Siemens ST

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The Siemens ST is a switch from Siemens that precedes the Siemens STB "Schreibtasten" switch family; hence, it was decided to call the series ST at deskthority. We don't know the Siemens name of it.

Characteristics

  • 80 g actuation force
  • keytravel 6 mm
  • contact crosspoint type
  • gold-plated
  • 60 mΩ
  • typical bounce 1–2 ms, up to 30 ms
  • Key feel: the switch has a pronounced tactile event which Siemens called "dem deutlich spürbaren Druckpunkt" which loosely translates to "the clearly noticable pressure point".

History

The Siemens ST switch was manufactured by Siemens EC division for their own Transdata Terminal keyboards and teletypewriters in the 1970's and 1980's; the Siemens ST switch was not present in the catalogue of preferred parts (Schwerpunkttypen) that Siemens sold to others.

The Siemens ST switch was already used for the Transdata system a year before the Siemens T1000 was introduced. They are mostly associated with these teletypewriters, which were in widespread use and for which a lot of material can still be found on the web, whereas the elusive Transdata terminals had already disappeared in the 1980s.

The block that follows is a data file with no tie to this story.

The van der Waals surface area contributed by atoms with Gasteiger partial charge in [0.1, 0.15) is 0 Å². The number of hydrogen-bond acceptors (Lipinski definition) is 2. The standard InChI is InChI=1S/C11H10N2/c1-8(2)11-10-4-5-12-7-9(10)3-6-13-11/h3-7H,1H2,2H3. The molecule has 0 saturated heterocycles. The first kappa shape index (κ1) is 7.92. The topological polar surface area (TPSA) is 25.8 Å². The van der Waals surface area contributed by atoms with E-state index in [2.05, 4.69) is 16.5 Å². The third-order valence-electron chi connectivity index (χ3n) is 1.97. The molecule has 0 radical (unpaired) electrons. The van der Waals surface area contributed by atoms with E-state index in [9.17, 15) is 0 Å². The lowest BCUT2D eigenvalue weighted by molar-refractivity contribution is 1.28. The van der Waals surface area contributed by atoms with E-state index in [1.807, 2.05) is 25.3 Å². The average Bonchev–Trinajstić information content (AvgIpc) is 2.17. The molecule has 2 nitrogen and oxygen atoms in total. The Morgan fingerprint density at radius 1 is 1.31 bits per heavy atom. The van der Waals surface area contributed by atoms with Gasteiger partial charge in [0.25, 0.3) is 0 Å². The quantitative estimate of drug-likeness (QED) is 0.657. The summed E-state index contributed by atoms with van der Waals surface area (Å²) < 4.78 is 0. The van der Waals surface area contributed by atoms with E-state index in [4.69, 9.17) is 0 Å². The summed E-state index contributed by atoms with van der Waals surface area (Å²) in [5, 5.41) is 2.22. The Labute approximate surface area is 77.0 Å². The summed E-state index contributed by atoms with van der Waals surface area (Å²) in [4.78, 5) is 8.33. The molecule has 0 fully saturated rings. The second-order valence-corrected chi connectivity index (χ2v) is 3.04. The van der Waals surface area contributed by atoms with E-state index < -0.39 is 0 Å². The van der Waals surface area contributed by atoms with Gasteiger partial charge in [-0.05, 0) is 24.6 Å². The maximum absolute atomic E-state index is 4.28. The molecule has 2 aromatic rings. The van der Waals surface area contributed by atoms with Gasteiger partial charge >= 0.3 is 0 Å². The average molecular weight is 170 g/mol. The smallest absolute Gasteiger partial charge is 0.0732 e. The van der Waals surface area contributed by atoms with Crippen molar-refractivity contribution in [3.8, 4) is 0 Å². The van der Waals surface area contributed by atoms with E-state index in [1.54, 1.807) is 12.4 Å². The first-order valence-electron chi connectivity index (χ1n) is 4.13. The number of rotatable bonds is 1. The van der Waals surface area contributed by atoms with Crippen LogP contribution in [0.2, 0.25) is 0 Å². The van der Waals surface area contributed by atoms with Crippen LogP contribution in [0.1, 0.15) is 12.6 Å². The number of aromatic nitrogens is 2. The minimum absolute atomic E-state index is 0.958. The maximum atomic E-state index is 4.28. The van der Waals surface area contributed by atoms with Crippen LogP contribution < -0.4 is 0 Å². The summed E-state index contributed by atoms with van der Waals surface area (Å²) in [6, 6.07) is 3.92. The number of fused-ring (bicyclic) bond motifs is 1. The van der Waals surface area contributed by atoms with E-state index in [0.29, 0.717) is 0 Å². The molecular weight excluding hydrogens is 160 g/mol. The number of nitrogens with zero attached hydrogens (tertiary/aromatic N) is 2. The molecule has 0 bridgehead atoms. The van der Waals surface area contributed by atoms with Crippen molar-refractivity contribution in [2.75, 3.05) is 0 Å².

The Siemens patent, DE2933983 / US4365903, filed in August 1979. The patent is about a modification of the switch, so it is not actual proof of the original switch:

"Luminous-indication key for key boards in office and teleprinting machines. A lockable key for use on electronic keyboards in office typewriters and teleprinters has a receptacle at an upper portion thereof for receiving a light emitting diode which is mounted in a small circuit board which can be snapped into the upper portion of the key and which is supplied current via flexible interlaced wires. A lower portion of the key has a guide element which cooperates with a guide pin carried on a side of the key base for retaining the upper portion of the key in a depressed state after a first actuation thereof, and for allowing return of the upperportion of the key to the original position after a successive actuation thereof."

Gallery

External links